It’s that time of the year again when everyone reflects on the year that has passed and sets goals for the new year.
We are all familiar with that feeling—excitedly setting new year’s resolutions in anticipation of a more productive and better year, then feeling increasingly defeated as we struggle to keep up with the goals we’ve set. At best, we give up on those goals and move ahead with more realistic ones. For some, however, the inability to keep up with goals has a large impact on personal competence levels, self-esteem, and, eventually, mental health.
Goal-setting often makes us feel hopeful about the year ahead. It also empowers us by giving us a clear direction towards the goals we want to achieve or the person we want to be.
We need to set realistic, achievable goals and update them regularly as the year progresses to make resolutions beneficial. In other words, while these goals challenge us, they are still within our reach to attain. Pushing ourselves and eventually achieving our goals increases the sense of control we feel over our life outcomes. This motivates us to achieve more, setting us on an upward spiral of emotional wellbeing.
We should also be open to tweaking our goals in light of unforeseen circumstances. In this COVID season, there could be unexpected turns of events that make our goals no longer relevant or achievable. This makes it important for us to be flexible and set new progress markers that continue to push us forward.
Ultimately, goals should work for us—we should not feel enslaved to the goals we’ve set at the start of the year. Should we find ourselves feeling discouraged and defeated, perhaps it is time to relook at our goals and set more achievable ones.
Dr John Lim, chief well-being officer at the Singapore Counselling Centre, said goal-setting itself is not a bad thing. But there is a need to focus on setting realistic, achievable goals and to update them regularly as the year goes along. “This enables us to adopt new year’s resolutions as a practice that increases our feelings of self-efficacy and well-being, rather than avoiding them for fear of missing our target,” he said. He warned that committing to unrealistic expectations can also result in disappointment and demotivation, which could have an impact on people’s self-esteem and affect their mental health.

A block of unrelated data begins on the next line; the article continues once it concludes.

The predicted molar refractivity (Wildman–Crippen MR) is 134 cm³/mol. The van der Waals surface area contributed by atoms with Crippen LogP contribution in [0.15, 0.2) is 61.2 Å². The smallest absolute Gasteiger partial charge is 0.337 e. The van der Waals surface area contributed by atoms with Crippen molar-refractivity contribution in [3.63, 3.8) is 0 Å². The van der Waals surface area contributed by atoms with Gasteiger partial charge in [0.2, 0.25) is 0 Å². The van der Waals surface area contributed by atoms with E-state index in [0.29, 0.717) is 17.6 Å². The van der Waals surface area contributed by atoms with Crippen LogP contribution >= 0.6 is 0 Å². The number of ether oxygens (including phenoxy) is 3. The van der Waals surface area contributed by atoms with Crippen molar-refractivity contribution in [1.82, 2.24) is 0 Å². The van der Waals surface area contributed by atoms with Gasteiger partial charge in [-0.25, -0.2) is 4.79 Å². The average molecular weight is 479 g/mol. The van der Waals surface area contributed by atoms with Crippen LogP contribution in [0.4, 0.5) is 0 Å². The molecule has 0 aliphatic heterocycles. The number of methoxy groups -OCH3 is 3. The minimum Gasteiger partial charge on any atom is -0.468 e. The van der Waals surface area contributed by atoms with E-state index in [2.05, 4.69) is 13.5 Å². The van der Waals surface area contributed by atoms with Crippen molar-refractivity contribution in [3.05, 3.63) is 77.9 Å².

“At the end of the day, goals should work for us.
We should not feel enslaved to the goals we’ve set at the start of the year. Should we find ourselves feeling discouraged and defeated, perhaps it is time to relook our goals and set ones that are achievable, “said Dr Lim.
What If I Regress On My Goals?
Dr Lim believes that Singaporeans can afford to be more accepting of failures and practice more self-love and self-compassion when such days occur. It is okay to fall back on certain habits—we need to understand that breaking them is not a linear process. He also stated that there will be successful and unsuccessful days, and we should not be hard on ourselves on the days we regress.
It is important to understand that achieving goals often involves failure in the process. What is more critical is whether we learn from our failures. By having increased awareness of what triggers us to backslide, we can try to avoid and overcome them. Counsellors or therapists can help highlight these triggers; we can also self-identify them. The effects of giving up should also be considered – we feel lousy about ourselves and our ability to change. Being “resigned” to our bad habits can set us on a negative spiral of helplessness and poor life outcomes.
We should not feel enslaved to the goals we set at the start of the year. Should we find ourselves feeling discouraged and defeated, perhaps it is time to relook at our goals and set ones that are achievable, “said Dr Lim.
Should you find yourself having more failure than success in changing bad habits, help can be sought from a counsellor. Most often, we act out of underlying needs. While most needs are neither good nor bad, they can be dysregulated due to our past experiences, beliefs, or personality patterns.
Aventis Graduate School offers pro-bono counselling services by our master’s counselling students. We offer counselling services ranging from those experiencing personal to work-related difficulties. This free and confidential service is available to students and alumni of Aventis, as well as partner organizations. Our team of counsellors-in-training is ready to serve clients in person at the Aventis clinic or via an online video platform. They are currently completing the requirements for their Masters’s programme and are strictly overseen by their clinical supervisors, who have long-term experience in private practice and government settings.
To book an appointment, please click here.
Aventis Graduate School also offers a range of counselling and psychology programmes, click here to find out what are the best programmes for you!
Check out our other article, 5 Ways To Stay Grounded In The Pandemic.
How New Year’s resolutions impact mental health